FILE - Prison, jail, inmates

(The Center Square) – A bill that would restrict charitable bail organizations is headed to the Kentucky Senate after the House passed it.

House Bill 313 passed by a 76-19 vote. The bill would limit the bail amount groups could post for individuals charged with crimes to $5,000. A floor amendment eliminating a provision calling for groups to name contributors ended up pulling in a few Democratic lawmakers.

The legislation, which passed Tuesday in the House, gained momentum in recent weeks after The Louisville Community Bail Fund posted $100,000 to gain the release of Quintez Brown, a Louisville activist and Metro Council candidate accused of attempted murder after shooting at Louisville mayoral candidate Craig Greenberg.

Neither Greenberg nor four of his staffers who were in the campaign office at the time of the alleged attack were injured, but a bullet did graze Greenberg’s clothing.

The bill, however, was named Madelynn’s Law, in honor of Madelynn Troutt, a teenager who died in an automobile crash after her vehicle was hit by Michael DeWitt. DeWitt eventually was charged with killing her, driving while intoxicated and driving a stolen vehicle.

The incident occurred after DeWitt was released from custody, thanks to the fund posting a $5,000 bail for him.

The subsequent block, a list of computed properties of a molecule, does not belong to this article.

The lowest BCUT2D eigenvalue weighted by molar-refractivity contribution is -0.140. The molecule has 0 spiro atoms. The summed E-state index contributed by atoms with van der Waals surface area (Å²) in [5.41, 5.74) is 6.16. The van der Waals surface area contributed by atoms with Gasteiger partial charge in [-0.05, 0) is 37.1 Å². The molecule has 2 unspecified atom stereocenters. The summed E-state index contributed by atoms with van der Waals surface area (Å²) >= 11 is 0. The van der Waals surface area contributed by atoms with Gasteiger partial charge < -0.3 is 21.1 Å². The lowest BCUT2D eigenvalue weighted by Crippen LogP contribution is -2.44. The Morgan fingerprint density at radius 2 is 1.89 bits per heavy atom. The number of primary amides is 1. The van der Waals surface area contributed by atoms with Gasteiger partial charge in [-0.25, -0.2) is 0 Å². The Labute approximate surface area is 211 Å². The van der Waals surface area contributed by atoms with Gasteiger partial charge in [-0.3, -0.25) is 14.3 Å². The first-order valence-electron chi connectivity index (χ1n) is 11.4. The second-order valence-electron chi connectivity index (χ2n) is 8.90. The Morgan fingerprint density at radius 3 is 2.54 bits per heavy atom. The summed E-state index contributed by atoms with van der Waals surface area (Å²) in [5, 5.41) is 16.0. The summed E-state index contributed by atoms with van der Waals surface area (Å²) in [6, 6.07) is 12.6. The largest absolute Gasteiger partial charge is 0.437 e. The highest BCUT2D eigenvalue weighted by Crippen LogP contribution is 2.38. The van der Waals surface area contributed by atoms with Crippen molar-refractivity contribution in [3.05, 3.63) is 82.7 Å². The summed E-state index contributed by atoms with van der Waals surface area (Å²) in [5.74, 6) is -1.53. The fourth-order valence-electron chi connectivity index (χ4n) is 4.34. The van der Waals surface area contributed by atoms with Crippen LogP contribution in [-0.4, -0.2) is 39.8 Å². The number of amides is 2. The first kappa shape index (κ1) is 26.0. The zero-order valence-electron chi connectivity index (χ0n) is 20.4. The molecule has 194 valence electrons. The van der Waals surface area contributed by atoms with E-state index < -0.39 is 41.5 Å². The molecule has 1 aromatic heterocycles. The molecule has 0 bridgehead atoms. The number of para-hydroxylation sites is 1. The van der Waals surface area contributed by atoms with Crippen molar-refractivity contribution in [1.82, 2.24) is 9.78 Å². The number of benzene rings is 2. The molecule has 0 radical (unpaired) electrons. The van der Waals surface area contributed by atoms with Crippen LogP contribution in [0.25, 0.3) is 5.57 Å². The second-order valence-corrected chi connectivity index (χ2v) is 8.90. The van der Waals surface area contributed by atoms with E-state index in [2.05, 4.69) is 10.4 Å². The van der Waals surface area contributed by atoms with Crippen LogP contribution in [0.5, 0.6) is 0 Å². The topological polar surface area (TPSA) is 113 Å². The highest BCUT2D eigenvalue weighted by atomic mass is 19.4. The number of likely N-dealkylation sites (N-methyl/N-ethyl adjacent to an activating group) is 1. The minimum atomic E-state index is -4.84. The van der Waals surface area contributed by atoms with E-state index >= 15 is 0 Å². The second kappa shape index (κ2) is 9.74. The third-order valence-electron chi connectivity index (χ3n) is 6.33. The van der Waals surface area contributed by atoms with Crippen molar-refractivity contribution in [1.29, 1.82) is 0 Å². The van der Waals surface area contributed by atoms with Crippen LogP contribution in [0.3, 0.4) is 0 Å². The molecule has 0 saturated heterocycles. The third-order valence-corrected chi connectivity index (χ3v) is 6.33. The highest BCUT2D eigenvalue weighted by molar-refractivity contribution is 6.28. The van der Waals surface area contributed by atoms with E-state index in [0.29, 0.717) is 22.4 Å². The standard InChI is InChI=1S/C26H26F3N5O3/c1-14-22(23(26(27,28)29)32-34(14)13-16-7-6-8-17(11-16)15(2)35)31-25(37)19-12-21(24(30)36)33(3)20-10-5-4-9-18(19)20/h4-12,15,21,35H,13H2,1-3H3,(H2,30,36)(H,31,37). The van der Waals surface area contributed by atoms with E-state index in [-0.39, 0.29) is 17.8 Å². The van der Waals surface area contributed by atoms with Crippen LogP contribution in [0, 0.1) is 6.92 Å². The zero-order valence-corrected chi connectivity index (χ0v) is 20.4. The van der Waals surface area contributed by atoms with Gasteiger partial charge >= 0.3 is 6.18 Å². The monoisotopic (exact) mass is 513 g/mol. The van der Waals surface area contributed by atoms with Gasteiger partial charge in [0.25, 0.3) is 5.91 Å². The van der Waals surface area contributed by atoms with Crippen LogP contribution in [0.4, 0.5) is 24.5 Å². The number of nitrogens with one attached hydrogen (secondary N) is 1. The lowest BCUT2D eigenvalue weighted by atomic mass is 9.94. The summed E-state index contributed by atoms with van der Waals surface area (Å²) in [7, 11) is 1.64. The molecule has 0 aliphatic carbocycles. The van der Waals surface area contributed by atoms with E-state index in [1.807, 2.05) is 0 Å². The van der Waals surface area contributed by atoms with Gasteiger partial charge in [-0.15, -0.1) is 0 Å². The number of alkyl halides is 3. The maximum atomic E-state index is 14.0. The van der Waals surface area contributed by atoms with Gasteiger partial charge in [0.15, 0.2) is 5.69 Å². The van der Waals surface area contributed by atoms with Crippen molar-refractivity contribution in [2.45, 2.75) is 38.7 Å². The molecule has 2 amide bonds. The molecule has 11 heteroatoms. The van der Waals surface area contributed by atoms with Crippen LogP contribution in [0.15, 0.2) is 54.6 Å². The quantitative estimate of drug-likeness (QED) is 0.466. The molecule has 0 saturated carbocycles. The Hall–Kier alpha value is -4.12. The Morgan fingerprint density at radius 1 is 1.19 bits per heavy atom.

Tuesday was the one-year anniversary of the crash that killed Troutt.

“Unfortunately, some people have been bonded out that should have remained incarcerated,” said state Rep. John Blanton, R-Salyersville, who co-sponsored the bill with state Rep. Jason Nemes, R-Louisville. “And we’ve had citizens, young citizens, teenagers, lose their lives by the individuals that were bonded out.”

Meanwhile, since Brown was released into home incarceration, his attorney has been working on getting the 21-year-old a mental health evaluation and treatment.

The Louisville Urban League issued a statement Tuesday, criticizing the U.S. attorney’s office considering federal charges against Brown, who is a Black man. Group leaders said a move to charge Brown with federal crimes in connection with the shooting incident “could be disastrous” since federal charges may preclude him from getting the mental health services he needs.

“There are many cases in which the federal government waits on the local process to play out before weighing in,” the Urban League said. “This case should be no different. Mr. Brown needs to be able to continue with the treatment he needs.”

The Brown case and the debate about the bill have renewed debate about bail reform in Kentucky. Many see the issue as one of fairness in regards to socioeconomic status. A poor person charged with a misdemeanor may stay behind bars because they cannot afford to pay a $1,000 bail. Meanwhile, a more affluent person charged with a violent felony could be released if they can afford a six-figure sum.

“Don’t fix a broken legal system on the backs of poor people,” state Rep. Pamel Stevenson, D-Louisville, said on the House floor. “It’s consistent that what must happen is that we must fix the system. If we need a constitutional amendment so that we can have a bail not be set, then let’s do that.”